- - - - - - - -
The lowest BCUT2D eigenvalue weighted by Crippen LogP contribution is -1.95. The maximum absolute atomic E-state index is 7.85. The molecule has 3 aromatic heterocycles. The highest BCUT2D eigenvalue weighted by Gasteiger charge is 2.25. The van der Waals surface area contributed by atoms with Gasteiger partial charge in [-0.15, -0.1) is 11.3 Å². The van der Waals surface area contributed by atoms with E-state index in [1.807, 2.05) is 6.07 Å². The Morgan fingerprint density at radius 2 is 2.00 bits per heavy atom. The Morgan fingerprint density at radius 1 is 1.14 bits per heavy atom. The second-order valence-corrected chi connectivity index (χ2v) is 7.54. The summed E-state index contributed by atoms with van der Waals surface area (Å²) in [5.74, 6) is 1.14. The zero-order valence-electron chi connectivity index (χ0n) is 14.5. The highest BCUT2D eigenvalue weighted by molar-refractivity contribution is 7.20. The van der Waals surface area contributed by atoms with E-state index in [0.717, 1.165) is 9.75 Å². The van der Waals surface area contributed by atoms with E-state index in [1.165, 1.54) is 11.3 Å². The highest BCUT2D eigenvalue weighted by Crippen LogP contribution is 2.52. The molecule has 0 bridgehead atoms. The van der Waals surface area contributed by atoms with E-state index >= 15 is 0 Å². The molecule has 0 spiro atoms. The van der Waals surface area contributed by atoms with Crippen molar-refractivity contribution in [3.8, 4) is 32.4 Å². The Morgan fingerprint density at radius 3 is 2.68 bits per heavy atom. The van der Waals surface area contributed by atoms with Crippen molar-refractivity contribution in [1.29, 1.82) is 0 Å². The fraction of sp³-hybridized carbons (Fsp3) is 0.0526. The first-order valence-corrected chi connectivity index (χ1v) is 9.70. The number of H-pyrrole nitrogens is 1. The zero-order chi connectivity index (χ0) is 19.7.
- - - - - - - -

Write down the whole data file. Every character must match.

The lowest BCUT2D eigenvalue weighted by Crippen LogP contribution is -1.95. The maximum absolute atomic E-state index is 7.85. The molecule has 3 aromatic heterocycles. The highest BCUT2D eigenvalue weighted by Gasteiger charge is 2.25. The van der Waals surface area contributed by atoms with Gasteiger partial charge in [-0.15, -0.1) is 11.3 Å². The van der Waals surface area contributed by atoms with E-state index in [1.807, 2.05) is 6.07 Å². The Morgan fingerprint density at radius 2 is 2.00 bits per heavy atom. The Morgan fingerprint density at radius 1 is 1.14 bits per heavy atom. The second-order valence-corrected chi connectivity index (χ2v) is 7.54. The summed E-state index contributed by atoms with van der Waals surface area (Å²) in [5.74, 6) is 1.14. The zero-order valence-electron chi connectivity index (χ0n) is 14.5. The highest BCUT2D eigenvalue weighted by molar-refractivity contribution is 7.20. The van der Waals surface area contributed by atoms with E-state index in [0.717, 1.165) is 9.75 Å². The van der Waals surface area contributed by atoms with E-state index in [1.165, 1.54) is 11.3 Å². The highest BCUT2D eigenvalue weighted by Crippen LogP contribution is 2.52. The molecule has 0 bridgehead atoms. The van der Waals surface area contributed by atoms with E-state index >= 15 is 0 Å². The molecule has 0 spiro atoms. The van der Waals surface area contributed by atoms with Crippen molar-refractivity contribution in [3.8, 4) is 32.4 Å². The Morgan fingerprint density at radius 3 is 2.68 bits per heavy atom. The van der Waals surface area contributed by atoms with Crippen molar-refractivity contribution in [1.29, 1.82) is 0 Å². The fraction of sp³-hybridized carbons (Fsp3) is 0.0526. The first-order valence-corrected chi connectivity index (χ1v) is 9.70. The number of H-pyrrole nitrogens is 1. The zero-order chi connectivity index (χ0) is 19.7.